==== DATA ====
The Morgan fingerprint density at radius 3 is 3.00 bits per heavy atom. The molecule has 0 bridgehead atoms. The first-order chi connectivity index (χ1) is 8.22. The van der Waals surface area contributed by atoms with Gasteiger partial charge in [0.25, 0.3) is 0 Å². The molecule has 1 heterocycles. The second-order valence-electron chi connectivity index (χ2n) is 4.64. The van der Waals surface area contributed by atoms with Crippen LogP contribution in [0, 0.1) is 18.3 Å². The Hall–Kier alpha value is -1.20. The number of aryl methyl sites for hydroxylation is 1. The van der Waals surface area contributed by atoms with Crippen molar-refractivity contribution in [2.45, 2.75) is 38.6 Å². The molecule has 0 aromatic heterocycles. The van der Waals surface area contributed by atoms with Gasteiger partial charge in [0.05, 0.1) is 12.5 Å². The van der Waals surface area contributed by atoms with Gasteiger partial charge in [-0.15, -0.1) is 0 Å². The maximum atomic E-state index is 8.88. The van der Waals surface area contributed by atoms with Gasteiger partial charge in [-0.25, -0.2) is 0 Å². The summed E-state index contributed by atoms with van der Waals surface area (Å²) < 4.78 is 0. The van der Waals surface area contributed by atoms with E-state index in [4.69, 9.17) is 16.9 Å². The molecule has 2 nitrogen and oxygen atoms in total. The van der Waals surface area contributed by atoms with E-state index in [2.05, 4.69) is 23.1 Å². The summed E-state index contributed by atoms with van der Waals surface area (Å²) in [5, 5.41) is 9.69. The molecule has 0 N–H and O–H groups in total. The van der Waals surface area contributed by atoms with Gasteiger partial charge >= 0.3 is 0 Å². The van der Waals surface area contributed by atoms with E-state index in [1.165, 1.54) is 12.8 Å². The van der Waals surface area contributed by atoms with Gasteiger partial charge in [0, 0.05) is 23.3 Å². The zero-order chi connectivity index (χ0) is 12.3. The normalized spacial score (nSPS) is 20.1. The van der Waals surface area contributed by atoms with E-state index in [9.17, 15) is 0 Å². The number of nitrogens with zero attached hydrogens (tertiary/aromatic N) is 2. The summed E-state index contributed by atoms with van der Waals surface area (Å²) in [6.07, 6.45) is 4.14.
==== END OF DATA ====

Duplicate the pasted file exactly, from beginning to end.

The Morgan fingerprint density at radius 3 is 3.00 bits per heavy atom. The molecule has 0 bridgehead atoms. The first-order chi connectivity index (χ1) is 8.22. The van der Waals surface area contributed by atoms with Gasteiger partial charge in [0.25, 0.3) is 0 Å². The molecule has 1 heterocycles. The second-order valence-electron chi connectivity index (χ2n) is 4.64. The van der Waals surface area contributed by atoms with Crippen LogP contribution in [0, 0.1) is 18.3 Å². The Hall–Kier alpha value is -1.20. The number of aryl methyl sites for hydroxylation is 1. The van der Waals surface area contributed by atoms with Crippen molar-refractivity contribution in [2.45, 2.75) is 38.6 Å². The molecule has 0 aromatic heterocycles. The van der Waals surface area contributed by atoms with Gasteiger partial charge in [0.05, 0.1) is 12.5 Å². The van der Waals surface area contributed by atoms with Gasteiger partial charge in [-0.15, -0.1) is 0 Å². The maximum atomic E-state index is 8.88. The van der Waals surface area contributed by atoms with Gasteiger partial charge in [-0.25, -0.2) is 0 Å². The summed E-state index contributed by atoms with van der Waals surface area (Å²) < 4.78 is 0. The van der Waals surface area contributed by atoms with E-state index in [4.69, 9.17) is 16.9 Å². The molecule has 2 nitrogen and oxygen atoms in total. The van der Waals surface area contributed by atoms with E-state index in [2.05, 4.69) is 23.1 Å². The summed E-state index contributed by atoms with van der Waals surface area (Å²) in [5, 5.41) is 9.69. The molecule has 0 N–H and O–H groups in total. The van der Waals surface area contributed by atoms with Gasteiger partial charge >= 0.3 is 0 Å². The van der Waals surface area contributed by atoms with E-state index in [1.165, 1.54) is 12.8 Å². The van der Waals surface area contributed by atoms with Gasteiger partial charge in [0, 0.05) is 23.3 Å². The zero-order chi connectivity index (χ0) is 12.3. The normalized spacial score (nSPS) is 20.1. The van der Waals surface area contributed by atoms with E-state index in [9.17, 15) is 0 Å². The number of nitrogens with zero attached hydrogens (tertiary/aromatic N) is 2. The summed E-state index contributed by atoms with van der Waals surface area (Å²) in [6.07, 6.45) is 4.14.